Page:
The price of crude is down, which comes with many interesting possibilities… but not all pleasant. In fact, the challenge exceeds, by far, the mere impact on consumers.
As a fact of the matter, the oil prices have seen a nearly 25 percent slide since the summer for both West Texas Intermediate and for Brent North Sea variety that feeds for a while the two Quebec refineries. There was a short break at the pump and transport costs begun to decline. We can already assume that inflation, estimated at 2 percent for all of Canada in September, will decline over the next few months, since it is largely the costs associated with food, as much as their transformation transport, which has fueled the increase.
By the way, it will be instructive to see when the air companies always quick to add “fuel surcharge” shall put an end to that practice, since the price of oil comes down to more reasonable levels.
But rejoicing would be premature, since one should not forget that this slump in prices is caused by the weakness in the global economy, as well as demand, while supply does not stop to increase. This imbalance inevitably affects prices.
One should not rely on producers’ withdrawal to curb the slide, at least, not yet. The world’s largest producer (to date), Saudi Arabia, announced before that it would tolerate a drop in prices to $80 per gallon of crude to reduce its own production. Canada is still a few dollars this threshold. At the same time, the International Energy Agency has again cut its demand forecast for 2015, in other words, the downward trend in prices is not about to fall over.
If the winter is particularly cold, especially in the Northeast, demand could temporarily leap, even if for power plants only. But this will be a short-lived phenomenon.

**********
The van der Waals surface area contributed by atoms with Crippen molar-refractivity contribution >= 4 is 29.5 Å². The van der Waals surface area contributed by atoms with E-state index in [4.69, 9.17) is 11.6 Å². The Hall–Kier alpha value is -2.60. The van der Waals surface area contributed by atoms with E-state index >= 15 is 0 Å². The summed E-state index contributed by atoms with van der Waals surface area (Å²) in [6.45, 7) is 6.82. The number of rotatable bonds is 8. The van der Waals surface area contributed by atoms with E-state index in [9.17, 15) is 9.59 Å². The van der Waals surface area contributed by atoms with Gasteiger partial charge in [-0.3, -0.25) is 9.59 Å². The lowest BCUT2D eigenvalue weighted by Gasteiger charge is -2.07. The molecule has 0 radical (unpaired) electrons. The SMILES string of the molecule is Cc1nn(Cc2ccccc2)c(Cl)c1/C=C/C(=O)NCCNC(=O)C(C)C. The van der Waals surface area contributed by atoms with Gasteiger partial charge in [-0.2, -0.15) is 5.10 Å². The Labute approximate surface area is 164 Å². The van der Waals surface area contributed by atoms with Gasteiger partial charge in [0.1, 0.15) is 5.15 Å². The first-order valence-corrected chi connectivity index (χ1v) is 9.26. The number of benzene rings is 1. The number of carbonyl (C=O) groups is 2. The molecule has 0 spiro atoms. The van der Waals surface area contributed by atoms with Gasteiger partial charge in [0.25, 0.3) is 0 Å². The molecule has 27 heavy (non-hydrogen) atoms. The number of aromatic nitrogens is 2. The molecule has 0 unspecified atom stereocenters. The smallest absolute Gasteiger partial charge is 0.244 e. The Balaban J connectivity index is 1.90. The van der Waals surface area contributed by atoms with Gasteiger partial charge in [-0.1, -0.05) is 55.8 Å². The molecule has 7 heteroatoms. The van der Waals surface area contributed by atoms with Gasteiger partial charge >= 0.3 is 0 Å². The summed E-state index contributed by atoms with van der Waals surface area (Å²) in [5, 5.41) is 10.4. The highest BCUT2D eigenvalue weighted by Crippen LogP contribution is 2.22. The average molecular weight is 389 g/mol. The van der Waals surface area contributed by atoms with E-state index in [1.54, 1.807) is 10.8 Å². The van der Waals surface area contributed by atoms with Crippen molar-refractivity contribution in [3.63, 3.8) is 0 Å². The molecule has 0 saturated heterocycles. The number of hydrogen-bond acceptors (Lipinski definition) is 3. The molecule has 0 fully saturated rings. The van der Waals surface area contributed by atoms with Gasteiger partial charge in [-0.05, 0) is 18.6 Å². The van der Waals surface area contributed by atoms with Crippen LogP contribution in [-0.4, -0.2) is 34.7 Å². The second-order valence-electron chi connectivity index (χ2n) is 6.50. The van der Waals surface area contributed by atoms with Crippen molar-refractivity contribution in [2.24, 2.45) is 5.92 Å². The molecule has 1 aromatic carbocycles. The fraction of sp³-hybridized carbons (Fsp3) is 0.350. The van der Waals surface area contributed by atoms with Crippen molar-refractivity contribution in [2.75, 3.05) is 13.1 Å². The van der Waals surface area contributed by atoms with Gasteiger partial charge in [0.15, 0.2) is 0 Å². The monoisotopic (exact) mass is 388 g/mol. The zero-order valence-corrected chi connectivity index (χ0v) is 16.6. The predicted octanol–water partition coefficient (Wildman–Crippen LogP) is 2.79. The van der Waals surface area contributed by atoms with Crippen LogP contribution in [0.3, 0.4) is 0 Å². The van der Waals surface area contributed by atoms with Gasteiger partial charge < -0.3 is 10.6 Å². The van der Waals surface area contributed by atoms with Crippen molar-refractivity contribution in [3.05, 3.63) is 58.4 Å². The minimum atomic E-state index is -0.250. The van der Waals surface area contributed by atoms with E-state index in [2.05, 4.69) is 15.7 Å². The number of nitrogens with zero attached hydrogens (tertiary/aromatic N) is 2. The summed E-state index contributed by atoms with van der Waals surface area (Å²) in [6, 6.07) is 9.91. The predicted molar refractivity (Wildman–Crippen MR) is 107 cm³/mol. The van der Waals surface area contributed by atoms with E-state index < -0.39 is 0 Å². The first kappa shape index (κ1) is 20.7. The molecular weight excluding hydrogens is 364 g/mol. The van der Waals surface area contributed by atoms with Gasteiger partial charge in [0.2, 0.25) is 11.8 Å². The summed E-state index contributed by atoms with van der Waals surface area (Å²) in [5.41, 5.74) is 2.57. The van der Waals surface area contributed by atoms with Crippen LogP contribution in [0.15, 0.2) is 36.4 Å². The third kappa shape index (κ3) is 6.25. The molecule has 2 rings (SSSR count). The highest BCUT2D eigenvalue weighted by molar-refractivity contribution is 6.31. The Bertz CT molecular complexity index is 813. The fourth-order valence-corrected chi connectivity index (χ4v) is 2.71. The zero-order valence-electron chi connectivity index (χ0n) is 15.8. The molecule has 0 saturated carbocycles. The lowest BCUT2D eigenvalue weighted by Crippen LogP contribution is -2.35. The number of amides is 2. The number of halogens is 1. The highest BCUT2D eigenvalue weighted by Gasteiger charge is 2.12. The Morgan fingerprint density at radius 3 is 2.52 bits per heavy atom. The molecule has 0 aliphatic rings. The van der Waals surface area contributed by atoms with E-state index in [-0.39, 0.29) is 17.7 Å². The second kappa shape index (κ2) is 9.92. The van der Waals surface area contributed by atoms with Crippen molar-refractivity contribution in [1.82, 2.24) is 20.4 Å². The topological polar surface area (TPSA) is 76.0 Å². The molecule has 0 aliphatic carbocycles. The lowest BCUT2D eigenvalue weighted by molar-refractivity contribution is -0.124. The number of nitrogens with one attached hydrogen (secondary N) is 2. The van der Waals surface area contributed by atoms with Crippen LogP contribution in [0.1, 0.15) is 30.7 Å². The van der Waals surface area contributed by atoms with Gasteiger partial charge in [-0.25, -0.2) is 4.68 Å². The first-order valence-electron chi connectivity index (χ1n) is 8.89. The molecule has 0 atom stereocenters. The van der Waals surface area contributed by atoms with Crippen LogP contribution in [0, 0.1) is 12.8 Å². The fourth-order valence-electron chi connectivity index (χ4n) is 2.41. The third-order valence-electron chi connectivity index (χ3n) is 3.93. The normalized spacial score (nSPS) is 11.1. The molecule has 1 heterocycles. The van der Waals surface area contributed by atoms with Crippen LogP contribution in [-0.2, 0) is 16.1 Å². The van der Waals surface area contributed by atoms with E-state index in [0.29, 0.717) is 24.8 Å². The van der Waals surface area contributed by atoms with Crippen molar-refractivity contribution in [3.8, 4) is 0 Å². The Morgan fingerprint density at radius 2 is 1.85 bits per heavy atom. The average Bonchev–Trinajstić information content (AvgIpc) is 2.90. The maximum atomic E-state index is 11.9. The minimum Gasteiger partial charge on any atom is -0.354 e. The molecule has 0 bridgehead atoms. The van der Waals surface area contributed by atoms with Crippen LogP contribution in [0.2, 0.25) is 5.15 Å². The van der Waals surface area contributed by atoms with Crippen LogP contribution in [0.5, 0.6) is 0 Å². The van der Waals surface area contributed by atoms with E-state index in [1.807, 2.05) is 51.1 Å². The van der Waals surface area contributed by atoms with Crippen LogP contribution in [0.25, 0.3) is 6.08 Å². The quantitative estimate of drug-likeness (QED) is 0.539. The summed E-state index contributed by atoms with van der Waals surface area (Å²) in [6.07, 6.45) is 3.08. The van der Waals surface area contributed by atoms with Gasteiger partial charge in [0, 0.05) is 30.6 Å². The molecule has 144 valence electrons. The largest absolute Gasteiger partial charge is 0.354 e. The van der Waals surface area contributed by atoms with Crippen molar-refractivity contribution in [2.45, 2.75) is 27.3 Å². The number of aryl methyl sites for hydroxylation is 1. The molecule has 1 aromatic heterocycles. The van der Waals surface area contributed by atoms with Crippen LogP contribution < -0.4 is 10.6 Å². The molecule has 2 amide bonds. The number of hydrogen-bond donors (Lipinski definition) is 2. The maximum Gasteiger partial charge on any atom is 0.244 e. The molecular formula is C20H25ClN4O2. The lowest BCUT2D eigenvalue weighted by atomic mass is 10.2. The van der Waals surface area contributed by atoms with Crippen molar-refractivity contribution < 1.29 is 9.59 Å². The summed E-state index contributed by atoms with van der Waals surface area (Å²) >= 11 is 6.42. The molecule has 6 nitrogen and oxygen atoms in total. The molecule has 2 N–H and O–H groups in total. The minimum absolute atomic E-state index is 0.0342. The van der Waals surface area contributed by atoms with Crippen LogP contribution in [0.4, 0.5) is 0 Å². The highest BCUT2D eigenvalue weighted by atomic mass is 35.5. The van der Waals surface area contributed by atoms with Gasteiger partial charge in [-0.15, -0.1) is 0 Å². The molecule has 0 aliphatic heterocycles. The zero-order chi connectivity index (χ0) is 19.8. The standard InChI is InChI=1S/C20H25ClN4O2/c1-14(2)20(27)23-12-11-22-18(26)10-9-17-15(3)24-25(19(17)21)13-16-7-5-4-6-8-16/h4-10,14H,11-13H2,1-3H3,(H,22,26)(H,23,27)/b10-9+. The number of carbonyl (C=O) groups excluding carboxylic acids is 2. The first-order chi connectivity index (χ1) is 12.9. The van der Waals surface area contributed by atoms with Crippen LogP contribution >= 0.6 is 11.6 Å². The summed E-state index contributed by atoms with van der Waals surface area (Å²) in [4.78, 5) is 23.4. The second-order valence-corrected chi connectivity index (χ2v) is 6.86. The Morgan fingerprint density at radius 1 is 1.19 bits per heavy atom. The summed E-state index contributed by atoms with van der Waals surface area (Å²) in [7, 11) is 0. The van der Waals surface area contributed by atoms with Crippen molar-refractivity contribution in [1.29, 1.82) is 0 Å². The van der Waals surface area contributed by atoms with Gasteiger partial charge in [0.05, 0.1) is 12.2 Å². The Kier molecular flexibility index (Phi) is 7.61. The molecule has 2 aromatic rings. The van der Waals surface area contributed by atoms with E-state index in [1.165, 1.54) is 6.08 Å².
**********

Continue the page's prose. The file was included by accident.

For Canada, it’s an awkward position.
Alberta, Saskatchewan and Newfoundland have exported $70 billion of oil over the last 12 months. Provincial governments, as well as the federal, benefited greatly because of royalties and other tax revenues.
At the same time, functioning of the Alberta locomotive has been found particularly hampered. At $80 a barrel, the development of the oil sands becomes problematic. Large producers can absorb the impact, but for smaller, the margin is thin and may not be sufficient to justify the investment. It is said that a quarter of current production would become vulnerable if this lethargy continues.
Quebec would be an inevitable part of the collateral damage, since a slowdown in the Alberta economy would affect the amounts available for equalization. Last year, those reached $9 billion. Any reduction would hurt given the precarious state of public finances.
At least the bills at service stations are now lighter, even if the margins of retailers and refiners have strangely increased in recent weeks. There is always someone, somewhere, to take advantage of a situation.